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The Changes to UK Holiday Pay Entitlement – UK Business

Staffing-Agencies---EmployementWhen an employee of British Gas decided to take the energy giant to a tribunal early this year, he probably never envisaged the can of worms that it would open.

Historically, employees have only received their basic rate of pay based on their contracted hours whilst taking annual leave, but the Lock v British Gas Trading Limited case has highlighted the discrepancies between law in the UK and in the European Union.

In the tribunal it was argued that the employee was disadvantaged because of British Gas’s holiday procedures and their effect on people reliant on commissions and overtime. The employee stated that he was unable to generate sales and therefore earn commission while away from work. This resulted in his income being reduced by around 60 per cent.

After being initially heard at Leicester Employment Tribunal in May, his case was referred to the European Court of Justice (ECJ).

Recently things came to a head when a landmark ruling stated that employers are wrong to only pay their workers their basic salary alone during holidays and that average past earnings should be factored in. The Employment Appeal Tribunal also stated that workers should be able to make backdated claims if they have taken any leave in the past three months.

The ruling was actually based on workers from Hertel, Amec and Bear Scotland, but it appears that the case against British Gas was what set the ball rolling, so to speak.

Sarah-Carr Locke of MayoWynneBaxter foresaw this ruling in a blog published a few weeks ago and now firms face the prospect of having to change the way they offer overtime or pay their employees extra money.

Currently, no decision has been made on commissions as the first ruling applies only to overtime, but people are predicting that a decision will follow shortly, especially after the Lock v British Gas Trading Limited case is completed.

How will this affect companies?

Equals RewardThe British Chamber of Commerce (BCC) and the Federation of Small Businesses have both spoken out against the ruling as they feel it will lump huge expenses on businesses at a time when many of them are still feeling the effects of the recession.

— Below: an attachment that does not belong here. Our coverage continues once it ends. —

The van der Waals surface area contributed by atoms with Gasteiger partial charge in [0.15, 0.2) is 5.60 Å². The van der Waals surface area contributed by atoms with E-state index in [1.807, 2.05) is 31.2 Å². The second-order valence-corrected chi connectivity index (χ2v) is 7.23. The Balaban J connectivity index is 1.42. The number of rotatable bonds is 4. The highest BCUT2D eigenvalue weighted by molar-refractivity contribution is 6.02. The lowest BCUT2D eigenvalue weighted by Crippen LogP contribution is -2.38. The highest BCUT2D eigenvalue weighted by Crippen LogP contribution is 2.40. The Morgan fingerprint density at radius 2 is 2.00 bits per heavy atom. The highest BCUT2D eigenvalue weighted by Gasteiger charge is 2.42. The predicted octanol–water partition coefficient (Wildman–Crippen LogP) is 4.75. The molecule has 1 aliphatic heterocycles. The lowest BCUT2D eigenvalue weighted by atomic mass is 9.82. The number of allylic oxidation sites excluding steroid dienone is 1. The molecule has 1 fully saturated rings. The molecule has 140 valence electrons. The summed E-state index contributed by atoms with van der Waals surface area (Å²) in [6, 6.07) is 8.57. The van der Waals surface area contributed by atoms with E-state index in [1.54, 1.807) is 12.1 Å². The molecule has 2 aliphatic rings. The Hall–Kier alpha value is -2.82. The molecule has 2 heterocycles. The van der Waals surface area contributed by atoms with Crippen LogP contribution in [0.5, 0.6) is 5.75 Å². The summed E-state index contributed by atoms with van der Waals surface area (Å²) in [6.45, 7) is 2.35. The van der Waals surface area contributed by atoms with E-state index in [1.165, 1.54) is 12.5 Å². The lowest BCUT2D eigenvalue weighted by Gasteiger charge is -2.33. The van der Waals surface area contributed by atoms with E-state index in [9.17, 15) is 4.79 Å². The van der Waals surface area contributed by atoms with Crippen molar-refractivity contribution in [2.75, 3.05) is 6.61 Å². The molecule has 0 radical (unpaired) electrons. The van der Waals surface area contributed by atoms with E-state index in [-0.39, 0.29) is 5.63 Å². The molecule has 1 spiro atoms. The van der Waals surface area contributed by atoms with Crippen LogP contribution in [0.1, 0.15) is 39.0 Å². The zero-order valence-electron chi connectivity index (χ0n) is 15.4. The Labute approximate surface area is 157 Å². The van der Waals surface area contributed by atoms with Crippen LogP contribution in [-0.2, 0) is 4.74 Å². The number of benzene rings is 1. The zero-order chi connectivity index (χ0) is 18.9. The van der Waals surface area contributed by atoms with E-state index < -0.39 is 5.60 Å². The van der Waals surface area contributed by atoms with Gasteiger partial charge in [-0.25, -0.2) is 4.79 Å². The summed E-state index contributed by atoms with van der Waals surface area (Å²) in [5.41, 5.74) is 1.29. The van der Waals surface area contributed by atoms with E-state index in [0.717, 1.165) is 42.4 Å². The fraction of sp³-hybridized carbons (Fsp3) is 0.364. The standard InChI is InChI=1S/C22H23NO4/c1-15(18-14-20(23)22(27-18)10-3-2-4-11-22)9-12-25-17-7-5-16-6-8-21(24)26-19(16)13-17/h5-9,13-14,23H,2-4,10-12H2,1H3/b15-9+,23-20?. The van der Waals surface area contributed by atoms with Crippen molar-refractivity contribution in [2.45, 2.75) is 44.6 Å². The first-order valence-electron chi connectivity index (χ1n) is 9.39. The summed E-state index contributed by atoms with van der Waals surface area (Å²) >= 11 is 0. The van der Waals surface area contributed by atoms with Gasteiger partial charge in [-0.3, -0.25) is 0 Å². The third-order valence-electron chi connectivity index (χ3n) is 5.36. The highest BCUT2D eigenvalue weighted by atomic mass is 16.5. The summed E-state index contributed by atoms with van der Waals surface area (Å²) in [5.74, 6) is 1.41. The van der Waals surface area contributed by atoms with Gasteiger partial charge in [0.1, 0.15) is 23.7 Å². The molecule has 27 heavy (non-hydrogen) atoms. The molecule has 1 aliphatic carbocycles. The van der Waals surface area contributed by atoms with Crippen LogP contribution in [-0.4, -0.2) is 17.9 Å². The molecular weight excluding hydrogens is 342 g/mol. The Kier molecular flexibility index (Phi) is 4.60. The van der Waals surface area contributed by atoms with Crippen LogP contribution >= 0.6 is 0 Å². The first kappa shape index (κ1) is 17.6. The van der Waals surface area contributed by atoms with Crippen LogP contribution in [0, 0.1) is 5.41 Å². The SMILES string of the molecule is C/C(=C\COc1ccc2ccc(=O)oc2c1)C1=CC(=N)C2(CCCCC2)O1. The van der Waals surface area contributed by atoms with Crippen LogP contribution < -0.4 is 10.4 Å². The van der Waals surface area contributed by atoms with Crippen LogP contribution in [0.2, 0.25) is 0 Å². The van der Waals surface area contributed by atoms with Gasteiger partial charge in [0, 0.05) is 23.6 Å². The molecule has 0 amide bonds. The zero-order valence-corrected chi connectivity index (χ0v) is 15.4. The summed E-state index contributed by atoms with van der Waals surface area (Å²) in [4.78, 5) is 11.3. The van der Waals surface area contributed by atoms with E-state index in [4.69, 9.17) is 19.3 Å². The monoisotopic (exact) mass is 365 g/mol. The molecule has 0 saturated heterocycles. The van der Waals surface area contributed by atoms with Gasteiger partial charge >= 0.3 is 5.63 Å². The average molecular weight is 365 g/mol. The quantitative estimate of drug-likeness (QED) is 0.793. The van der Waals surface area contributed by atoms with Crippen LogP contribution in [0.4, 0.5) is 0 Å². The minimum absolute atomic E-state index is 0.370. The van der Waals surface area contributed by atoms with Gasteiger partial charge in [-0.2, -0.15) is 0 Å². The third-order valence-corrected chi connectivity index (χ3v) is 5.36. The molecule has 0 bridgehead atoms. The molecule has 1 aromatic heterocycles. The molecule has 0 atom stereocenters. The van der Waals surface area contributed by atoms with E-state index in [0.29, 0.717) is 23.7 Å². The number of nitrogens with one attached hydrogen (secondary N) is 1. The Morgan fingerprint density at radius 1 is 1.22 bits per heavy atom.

Adam Marshall, BCC director of policy, said expanding the definition of what constitutes as ‘pay’ is “ludicrous” and that no company should be forced into paying more than a basic salary while the employee is away from work.

His argument is that the companies themselves do not benefit from the staff member’s absence so why should they pay out for additional work that is not actually being completed.

The Confederation of British Industry Scotland also stated that the ruling has the potential to put smaller firms out of business and will be an “HR nightmare” for national and international companies.

However, the simple truth is that the effect on firms is yet to be realised. The ruling has restrictions (particularly the three month rule for back claims) that will significantly reduce its impact so things may not be as severe as initially thought. The onus is also on the employee to prove that the overtime they do is an essential part of their role.

The first course of action for all employees now should be to review all holidays taken by staff in the past three months to assess whether additional payments are applicable. It is also advisable to discuss the changes with employees so that they are aware of how the ruling affects them.

What about employees?

If you regularly top up your income with overtime, then the ruling is good news. Unions have long argued that people on low pay rely on extra hours to live comfortably and being paid an average sum while holidaying is only fair.

Those of you that fall into the three months category are able to talk to your union representative about claiming the extra money owed. Alternatively, ACAS can help or you can seek legal advice from a solicitor dealing in employment law.

Further test cases are set to be heard in the 12 months ahead and a decision on commission is likely to be made. The difficulty, it seems, will be proving that overtime and commission are essential parts of the role and not mere bonuses to already generous salary packages. This can of worms is only partially open so it seems that many interesting developments lay ahead.